Of Liberia’s 4.5 million citizens, the National Elections Commission says it expects to register 2.5 million as eligible voters.“This figure is based on the Liberia Statistics and Geo-information Services’ (LISGIS) population projections; and to achieve this target, the Commission has trained and deployed 438 civic educators and 219 gender-mobilizers across the country,” NEC Chairman Cllr. Jerome G. Korkoyah said. Serving as the ‘launcher’ of the civic education and voter registration, Cllr. Korkoyah said NEC will disseminate civic education messages based on a standardized toolkit developed by the Commission. He said as the Commission prepares to undertake this monumental task, it is appreciative of Government’s support and the partnership of the international community through UNDP, the European Union, USAID, friendly governments as well as every organization closely engaged in enhancing the tenets of democracy globally.“Voter registration is not just the technical implementation of an activity but it is a holistic political, administrative, and practical process,” Cllr. Korkoyah said. “This is why the role of voter registration is especially important when it comes to emerging democracies.”He said the quality of the process and the product, which is the voter’s roll, can determine the outcome of an election and consequently the stability of the democratic institutions in a country. Cllr. Korkoyah also stated that trust in democracy is promoted when the voter registration process is open and transparent and allows for the participation of all electoral stakeholders, mainly political parties, CSOs, the media, security forces, the international community and all potential voters.“Moreover, when the outcome of an election is readily accepted by both the winners and the losers, then the implication is that the major instrument upon which the election was conducted is fair, reliable, and credible. And that instrument is obviously the voter registration,” Cllr. Korkoyah said.“As we launch the voter education awareness for the 2017 voter registration exercise, let every citizen charge him or herself with the difficult responsibility to encourage others to participate in order to hit the bar of 2.5 million registrants.” Speaking on behalf of the Coalition of Political Parties Women in Liberia, Madam Lou A.D. Clark of Liberty Party said as the voter registration process is key to any election, everyone should take it as a personal responsibility to not only learn and conceal but share with others the importance of becoming part of the process.Madam Clark meanwhile called on NEC to closely work with all political parties in order to ensure that women’s participation – not only as voters, but as aspirants – reaches the 30 percent benchmark they are seeking in the country.“Our call is for us to realize the fulfillment of what our Constitution says: equal opportunity for all,” she said.For his part, Rep. Gabriel Buchanan Smith said the National Legislature and the House of Representatives’ Committee on Elections will continue to work with NEC in all its activities leading to 2017 representative and presidential elections.Rep. Smith meanwhile said the ‘Threshold Bill’ calling for the increment of electoral seats for women by constituency demarcation cannot be passed into law now on grounds that the national census, having been conducted in 2008, will only be done again in 2018, at which time elections would have long been be over.‘’We all have followed the recent elections in Ghana, The Gambia as well as the United States in which incumbency was not the matter but the will of the people in each of those countries,’’ Smith pointed out.The ceremonies during the launch included a parade along the main street from Sinkor to the Monrovia City Hall, featuring cultural and drama performances, songs and speeches in the NEC’s James Fromoyan Conference Hall by representatives of Community Based Organizations, Civil Society Organizations, Coalition of Political Parties Women, Faith Based Organizations, among others.Share this:Click to share on Twitter (Opens in new window)Click to share on Facebook (Opens in new window)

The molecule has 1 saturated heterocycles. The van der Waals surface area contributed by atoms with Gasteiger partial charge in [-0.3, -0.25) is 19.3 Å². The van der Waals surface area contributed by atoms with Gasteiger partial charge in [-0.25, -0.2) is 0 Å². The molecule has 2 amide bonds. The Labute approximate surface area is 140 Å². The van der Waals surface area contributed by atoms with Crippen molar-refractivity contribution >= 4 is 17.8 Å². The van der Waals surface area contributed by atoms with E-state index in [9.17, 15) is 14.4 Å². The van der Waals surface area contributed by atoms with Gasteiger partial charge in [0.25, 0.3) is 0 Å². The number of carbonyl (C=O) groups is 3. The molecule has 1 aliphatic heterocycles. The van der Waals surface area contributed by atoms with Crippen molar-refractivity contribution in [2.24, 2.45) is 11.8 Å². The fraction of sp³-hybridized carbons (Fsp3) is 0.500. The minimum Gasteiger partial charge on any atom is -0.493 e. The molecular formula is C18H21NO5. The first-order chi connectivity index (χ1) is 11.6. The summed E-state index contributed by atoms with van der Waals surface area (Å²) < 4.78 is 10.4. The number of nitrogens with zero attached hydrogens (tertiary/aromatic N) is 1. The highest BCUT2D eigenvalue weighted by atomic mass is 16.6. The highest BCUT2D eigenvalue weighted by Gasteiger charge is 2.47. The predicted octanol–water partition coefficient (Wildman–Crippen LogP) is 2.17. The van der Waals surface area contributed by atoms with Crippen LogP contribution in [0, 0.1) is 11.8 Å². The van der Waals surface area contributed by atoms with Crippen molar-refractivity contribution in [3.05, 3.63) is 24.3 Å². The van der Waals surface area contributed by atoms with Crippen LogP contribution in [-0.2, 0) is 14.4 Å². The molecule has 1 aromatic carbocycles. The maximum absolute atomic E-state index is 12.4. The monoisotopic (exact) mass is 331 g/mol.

The regional administration of Region One (Barima-Waini), with intent to develop its agricultural sector, is encouraging its residents to increase their cash crop production for this year.However, with the lack of markets for residents to sell their produce, there is a hindrance in this transition.Mayor of Mabaruma, Henry SmithRegion One Mayor Henry Smith, in a recent interview with the Department of Public Information (DPI), related that there is the need for a feasibility study to be conducted to determine the types of crops that are suitable for residents to produce; and moreover, there is need for markets for the distribution of the crops once they are harvested.Smith said the people of Region One are willing to plant cash crops, but they are concerned about where they would be able to sell their goods.“The people within the region are not lazy, but what (has) caused them to lose interest is the fact that persons would encourage them to grow more cash crops, (but) when it (is) time to reap the crops, there (usually is) no market to sell the produce. This is one of the factors that affected the establishment of an agricultural market in the region,” he explained.The main economic activity for Region One over the years has been logging and gold mining. In some areas, the alluvial soil is used to plant coffee, ground provisions and nuts. But with the recent economic decline in those products, the regional administration has decided to shift to something that the residents can implement to survive.The mayor noted that the region is trying to expand its agricultural sector and be more prominent in that field. He is certain that Barima-Waini can be successful in this new venture if there is the availability of markets, which the administration is currently seeking.